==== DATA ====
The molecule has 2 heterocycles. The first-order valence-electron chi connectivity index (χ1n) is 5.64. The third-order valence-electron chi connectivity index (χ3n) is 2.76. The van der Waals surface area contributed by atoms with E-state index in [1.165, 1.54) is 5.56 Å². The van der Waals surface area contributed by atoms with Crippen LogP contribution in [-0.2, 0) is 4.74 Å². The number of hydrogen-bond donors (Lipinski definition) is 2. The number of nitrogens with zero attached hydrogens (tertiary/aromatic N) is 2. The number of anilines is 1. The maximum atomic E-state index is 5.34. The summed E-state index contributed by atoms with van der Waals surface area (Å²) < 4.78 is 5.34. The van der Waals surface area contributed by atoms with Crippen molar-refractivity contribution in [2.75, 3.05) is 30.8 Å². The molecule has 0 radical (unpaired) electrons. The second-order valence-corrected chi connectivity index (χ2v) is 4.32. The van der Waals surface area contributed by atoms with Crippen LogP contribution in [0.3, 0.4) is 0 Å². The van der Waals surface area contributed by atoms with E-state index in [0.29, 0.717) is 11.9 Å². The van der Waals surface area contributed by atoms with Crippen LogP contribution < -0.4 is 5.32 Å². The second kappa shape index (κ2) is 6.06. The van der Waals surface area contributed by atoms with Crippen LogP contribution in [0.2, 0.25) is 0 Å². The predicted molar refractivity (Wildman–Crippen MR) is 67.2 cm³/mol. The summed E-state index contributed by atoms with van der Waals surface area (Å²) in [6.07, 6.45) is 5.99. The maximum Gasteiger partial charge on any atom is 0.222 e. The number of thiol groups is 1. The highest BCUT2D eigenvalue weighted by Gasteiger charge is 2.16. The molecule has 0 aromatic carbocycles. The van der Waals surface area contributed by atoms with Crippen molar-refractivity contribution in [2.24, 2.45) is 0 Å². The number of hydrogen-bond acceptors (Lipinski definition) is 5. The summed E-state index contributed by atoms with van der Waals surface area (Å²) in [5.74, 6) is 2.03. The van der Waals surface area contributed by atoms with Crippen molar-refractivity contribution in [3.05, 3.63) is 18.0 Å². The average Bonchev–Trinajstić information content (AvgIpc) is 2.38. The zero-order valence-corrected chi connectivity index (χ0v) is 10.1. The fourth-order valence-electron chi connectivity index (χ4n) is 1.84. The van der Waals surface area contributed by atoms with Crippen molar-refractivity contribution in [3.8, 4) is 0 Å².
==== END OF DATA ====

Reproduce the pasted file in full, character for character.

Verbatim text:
The molecule has 2 heterocycles. The first-order valence-electron chi connectivity index (χ1n) is 5.64. The third-order valence-electron chi connectivity index (χ3n) is 2.76. The van der Waals surface area contributed by atoms with E-state index in [1.165, 1.54) is 5.56 Å². The van der Waals surface area contributed by atoms with Crippen LogP contribution in [-0.2, 0) is 4.74 Å². The number of hydrogen-bond donors (Lipinski definition) is 2. The number of nitrogens with zero attached hydrogens (tertiary/aromatic N) is 2. The number of anilines is 1. The maximum atomic E-state index is 5.34. The summed E-state index contributed by atoms with van der Waals surface area (Å²) < 4.78 is 5.34. The van der Waals surface area contributed by atoms with Crippen molar-refractivity contribution in [2.75, 3.05) is 30.8 Å². The molecule has 0 radical (unpaired) electrons. The second-order valence-corrected chi connectivity index (χ2v) is 4.32. The van der Waals surface area contributed by atoms with Crippen LogP contribution in [0.3, 0.4) is 0 Å². The van der Waals surface area contributed by atoms with E-state index in [0.29, 0.717) is 11.9 Å². The van der Waals surface area contributed by atoms with Crippen LogP contribution < -0.4 is 5.32 Å². The second kappa shape index (κ2) is 6.06. The van der Waals surface area contributed by atoms with Crippen LogP contribution in [0.2, 0.25) is 0 Å². The predicted molar refractivity (Wildman–Crippen MR) is 67.2 cm³/mol. The summed E-state index contributed by atoms with van der Waals surface area (Å²) in [6.07, 6.45) is 5.99. The maximum Gasteiger partial charge on any atom is 0.222 e. The number of thiol groups is 1. The highest BCUT2D eigenvalue weighted by Gasteiger charge is 2.16. The molecule has 0 aromatic carbocycles. The van der Waals surface area contributed by atoms with Crippen molar-refractivity contribution in [2.24, 2.45) is 0 Å². The number of hydrogen-bond acceptors (Lipinski definition) is 5. The summed E-state index contributed by atoms with van der Waals surface area (Å²) in [5.74, 6) is 2.03. The van der Waals surface area contributed by atoms with Crippen molar-refractivity contribution in [3.05, 3.63) is 18.0 Å². The average Bonchev–Trinajstić information content (AvgIpc) is 2.38. The zero-order valence-corrected chi connectivity index (χ0v) is 10.1. The fourth-order valence-electron chi connectivity index (χ4n) is 1.84. The van der Waals surface area contributed by atoms with Crippen molar-refractivity contribution in [3.8, 4) is 0 Å².